I think BikeLink is a great solution in providing electronic bike locker access. It would work like this: The local airport authority, in collaboration with the city and transit agencies, would install BikeLink lockers at several, various locations at the airport, and transit centers (both bus and train). Users purchase a smart card and load it with cash. It now works like a debit card. Users insert the card into the locker they want to use, open the door, store their bike, and lock the door. Days later, when your vacation is up, re-insert your smart card to unlock the door. The BikeLink network operator debits your card for the amount of time you used the locker.

So far, Bay Area Rapid Transit (BART) and nearby Silicon Valley cities have installed these lockers at many train stations, parking garages, ferry terminals, libraries, and university campuses. Find a map on BikeLink’s website.

BikeLinks works similar to pay-as-you-go cellphones or RFID transit passes (like ORCA in Seattle, Washington, or the Oyster card in London, England). The BikeLink smart card differs in that it uses the traditional magnetic stripe. However, enterprising agencies could build an integrated RFID card (much like the I-Go car sharing program and the Chicago Card that opens car doors and bus doors).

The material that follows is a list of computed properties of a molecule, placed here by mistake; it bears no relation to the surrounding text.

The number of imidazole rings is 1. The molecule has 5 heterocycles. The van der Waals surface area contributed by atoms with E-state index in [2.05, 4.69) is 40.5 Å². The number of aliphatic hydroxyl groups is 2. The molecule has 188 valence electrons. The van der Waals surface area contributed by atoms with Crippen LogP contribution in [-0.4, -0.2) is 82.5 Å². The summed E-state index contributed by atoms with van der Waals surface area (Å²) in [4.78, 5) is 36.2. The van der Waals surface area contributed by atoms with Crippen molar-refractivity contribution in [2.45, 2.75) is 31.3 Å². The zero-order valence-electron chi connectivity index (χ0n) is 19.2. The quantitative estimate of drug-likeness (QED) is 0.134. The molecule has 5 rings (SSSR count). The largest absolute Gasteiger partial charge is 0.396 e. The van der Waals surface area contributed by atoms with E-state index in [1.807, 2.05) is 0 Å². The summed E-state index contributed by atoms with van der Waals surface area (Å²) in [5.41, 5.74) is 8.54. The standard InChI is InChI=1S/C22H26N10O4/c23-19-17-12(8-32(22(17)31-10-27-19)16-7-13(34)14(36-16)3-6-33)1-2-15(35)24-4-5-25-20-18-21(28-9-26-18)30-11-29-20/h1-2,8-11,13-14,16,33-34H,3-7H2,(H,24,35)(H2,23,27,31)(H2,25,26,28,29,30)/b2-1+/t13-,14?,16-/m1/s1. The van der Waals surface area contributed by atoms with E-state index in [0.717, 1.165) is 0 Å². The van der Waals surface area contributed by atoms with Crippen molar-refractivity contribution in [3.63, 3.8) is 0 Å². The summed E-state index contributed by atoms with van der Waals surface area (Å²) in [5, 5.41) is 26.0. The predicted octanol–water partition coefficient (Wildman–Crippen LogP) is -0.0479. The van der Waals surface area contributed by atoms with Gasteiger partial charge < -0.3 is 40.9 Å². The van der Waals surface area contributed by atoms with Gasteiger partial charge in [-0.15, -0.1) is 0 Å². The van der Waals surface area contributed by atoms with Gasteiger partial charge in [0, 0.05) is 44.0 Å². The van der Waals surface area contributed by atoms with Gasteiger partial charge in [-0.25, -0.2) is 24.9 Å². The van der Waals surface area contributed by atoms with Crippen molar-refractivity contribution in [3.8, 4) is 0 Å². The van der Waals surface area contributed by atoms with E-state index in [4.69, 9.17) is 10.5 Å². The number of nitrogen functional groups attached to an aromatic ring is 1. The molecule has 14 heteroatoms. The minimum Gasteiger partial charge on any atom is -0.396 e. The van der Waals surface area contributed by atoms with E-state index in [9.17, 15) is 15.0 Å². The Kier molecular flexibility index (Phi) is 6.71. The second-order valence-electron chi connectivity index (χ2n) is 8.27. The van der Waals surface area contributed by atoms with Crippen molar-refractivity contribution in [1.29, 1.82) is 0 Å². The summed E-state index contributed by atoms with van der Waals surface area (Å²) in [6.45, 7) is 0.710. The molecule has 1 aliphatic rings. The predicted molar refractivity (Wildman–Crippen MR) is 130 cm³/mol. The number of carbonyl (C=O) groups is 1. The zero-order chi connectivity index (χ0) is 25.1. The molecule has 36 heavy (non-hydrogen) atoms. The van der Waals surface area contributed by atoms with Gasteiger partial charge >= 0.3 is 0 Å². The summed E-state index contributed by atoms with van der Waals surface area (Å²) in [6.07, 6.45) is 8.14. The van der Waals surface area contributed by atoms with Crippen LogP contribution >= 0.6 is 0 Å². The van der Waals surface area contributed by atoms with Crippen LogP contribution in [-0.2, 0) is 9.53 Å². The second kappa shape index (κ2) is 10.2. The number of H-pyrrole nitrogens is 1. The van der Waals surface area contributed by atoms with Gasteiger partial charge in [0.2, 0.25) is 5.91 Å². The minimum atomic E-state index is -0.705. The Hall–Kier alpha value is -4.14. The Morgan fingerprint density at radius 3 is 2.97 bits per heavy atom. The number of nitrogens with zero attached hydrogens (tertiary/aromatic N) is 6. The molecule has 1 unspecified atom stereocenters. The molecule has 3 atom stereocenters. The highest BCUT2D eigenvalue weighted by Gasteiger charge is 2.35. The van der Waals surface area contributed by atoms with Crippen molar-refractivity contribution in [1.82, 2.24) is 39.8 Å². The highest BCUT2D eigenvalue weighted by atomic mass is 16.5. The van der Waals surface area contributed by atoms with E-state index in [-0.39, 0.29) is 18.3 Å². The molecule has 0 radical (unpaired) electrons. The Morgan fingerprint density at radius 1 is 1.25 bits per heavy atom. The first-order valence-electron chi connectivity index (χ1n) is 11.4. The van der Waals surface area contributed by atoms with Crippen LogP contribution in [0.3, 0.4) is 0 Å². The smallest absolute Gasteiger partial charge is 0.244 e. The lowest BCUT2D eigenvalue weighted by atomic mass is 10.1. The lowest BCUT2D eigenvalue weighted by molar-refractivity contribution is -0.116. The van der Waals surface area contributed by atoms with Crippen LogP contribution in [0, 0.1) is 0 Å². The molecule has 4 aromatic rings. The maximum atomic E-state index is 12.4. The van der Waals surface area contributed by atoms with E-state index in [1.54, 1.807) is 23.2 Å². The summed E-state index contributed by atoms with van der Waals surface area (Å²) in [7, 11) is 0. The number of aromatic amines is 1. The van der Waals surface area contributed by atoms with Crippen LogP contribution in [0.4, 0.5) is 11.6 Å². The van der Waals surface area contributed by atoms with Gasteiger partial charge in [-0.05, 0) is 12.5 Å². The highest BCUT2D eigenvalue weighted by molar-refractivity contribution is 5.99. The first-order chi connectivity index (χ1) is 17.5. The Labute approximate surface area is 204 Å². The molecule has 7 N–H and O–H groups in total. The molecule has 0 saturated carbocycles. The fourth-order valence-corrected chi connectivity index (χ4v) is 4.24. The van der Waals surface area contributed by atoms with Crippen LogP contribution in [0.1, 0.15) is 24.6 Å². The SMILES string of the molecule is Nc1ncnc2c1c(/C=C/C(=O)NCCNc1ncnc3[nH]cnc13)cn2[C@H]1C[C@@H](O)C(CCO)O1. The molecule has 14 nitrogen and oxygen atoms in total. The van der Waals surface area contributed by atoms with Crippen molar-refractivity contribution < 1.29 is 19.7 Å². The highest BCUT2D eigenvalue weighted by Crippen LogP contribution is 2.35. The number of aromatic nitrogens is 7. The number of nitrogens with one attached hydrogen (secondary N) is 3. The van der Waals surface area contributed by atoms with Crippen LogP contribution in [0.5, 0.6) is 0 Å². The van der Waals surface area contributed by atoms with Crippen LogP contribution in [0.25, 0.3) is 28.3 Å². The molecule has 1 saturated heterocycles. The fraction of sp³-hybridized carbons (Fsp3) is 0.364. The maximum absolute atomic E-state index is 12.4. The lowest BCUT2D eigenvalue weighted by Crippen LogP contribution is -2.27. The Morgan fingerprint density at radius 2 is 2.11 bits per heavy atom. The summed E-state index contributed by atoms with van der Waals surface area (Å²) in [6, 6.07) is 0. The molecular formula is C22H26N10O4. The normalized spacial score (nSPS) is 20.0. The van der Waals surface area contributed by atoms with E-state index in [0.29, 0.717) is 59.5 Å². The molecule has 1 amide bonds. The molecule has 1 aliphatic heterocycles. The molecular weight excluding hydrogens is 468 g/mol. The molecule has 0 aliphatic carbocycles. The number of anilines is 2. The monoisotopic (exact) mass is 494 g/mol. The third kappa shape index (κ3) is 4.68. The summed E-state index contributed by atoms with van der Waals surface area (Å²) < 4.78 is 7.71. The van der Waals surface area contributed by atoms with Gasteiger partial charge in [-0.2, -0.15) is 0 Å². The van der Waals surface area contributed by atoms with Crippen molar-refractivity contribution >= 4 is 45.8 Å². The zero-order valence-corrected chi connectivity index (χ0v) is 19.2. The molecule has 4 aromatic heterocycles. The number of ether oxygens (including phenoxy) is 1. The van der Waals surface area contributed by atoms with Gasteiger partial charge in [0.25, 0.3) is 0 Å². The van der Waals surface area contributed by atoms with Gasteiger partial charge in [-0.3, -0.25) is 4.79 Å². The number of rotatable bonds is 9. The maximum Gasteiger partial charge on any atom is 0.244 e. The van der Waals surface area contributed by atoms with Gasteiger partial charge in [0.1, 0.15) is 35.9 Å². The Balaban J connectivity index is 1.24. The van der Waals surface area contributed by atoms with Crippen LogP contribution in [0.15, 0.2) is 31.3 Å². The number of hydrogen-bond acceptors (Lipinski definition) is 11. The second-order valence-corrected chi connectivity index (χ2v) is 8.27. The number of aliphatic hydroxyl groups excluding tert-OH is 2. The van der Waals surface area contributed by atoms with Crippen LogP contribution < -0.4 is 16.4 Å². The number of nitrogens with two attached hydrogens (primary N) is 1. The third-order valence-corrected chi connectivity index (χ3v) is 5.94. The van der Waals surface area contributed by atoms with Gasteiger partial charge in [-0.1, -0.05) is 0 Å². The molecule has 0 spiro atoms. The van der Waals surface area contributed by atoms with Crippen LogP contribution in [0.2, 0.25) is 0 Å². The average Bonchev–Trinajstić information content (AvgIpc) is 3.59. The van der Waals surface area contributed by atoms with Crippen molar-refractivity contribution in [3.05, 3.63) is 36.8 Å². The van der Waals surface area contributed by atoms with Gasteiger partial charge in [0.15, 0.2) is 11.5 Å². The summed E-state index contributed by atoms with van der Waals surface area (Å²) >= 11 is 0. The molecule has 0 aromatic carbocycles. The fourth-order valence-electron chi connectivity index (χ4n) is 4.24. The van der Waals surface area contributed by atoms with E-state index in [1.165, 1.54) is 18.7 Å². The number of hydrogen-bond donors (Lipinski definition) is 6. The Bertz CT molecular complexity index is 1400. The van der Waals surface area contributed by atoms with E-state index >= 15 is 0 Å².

I’ll be waiting for this to happen. In the meantime, on Monday, I’m going to hop on the bus and transfer to the train, a journey that costs a reasonable $2.50 and takes 30 minutes.

Comparing the Portland and Seattle bike plans

The assignment:  Find two plans written on a common theme from cities with similar attributes and compare them. The purpose is to start reading plan documents produced by firms, agencies, and organizations around the country. Furthermore, the comparison should include a critique of each plan. For this assignment, I compared the bike “master” plans for Seattle and Portland. The cities have a similar population, and are geographically close.

The class: Making Plans, Making Plans Studio. This class has a lecture and a lab. The assignments are due in the lecture session, which have little to do with the single assignment for the lab. In the lab, students write an actual plan. I took this class in Spring 2009 and each of the four labs independently write an economic development plan for Blue Island, Illinois.

Portland and Seattle are very closely located cities and have a population difference of only 20,000. Portland is recognized as the bicycling capital of the country, but Seattle desperately wants to compete. I reviewed each of their bicycle master plans, but Portland’s is in need of an update. Seattle released their bicycle plan in 2007.

Organization and Design

Portland is definitely known around the country and world as the United States’ premier bicycling city. The leading hobby magazine, Bicycling, identified Portland as such back in 1995 (according to their Bicycle Master Plan). As such, I was expecting their plan to be near perfect. I found that its organization was haphazard and difficult to follow.

Portland installed its first bike boxes in 2008 in response to deaths caused by right-turning trucks.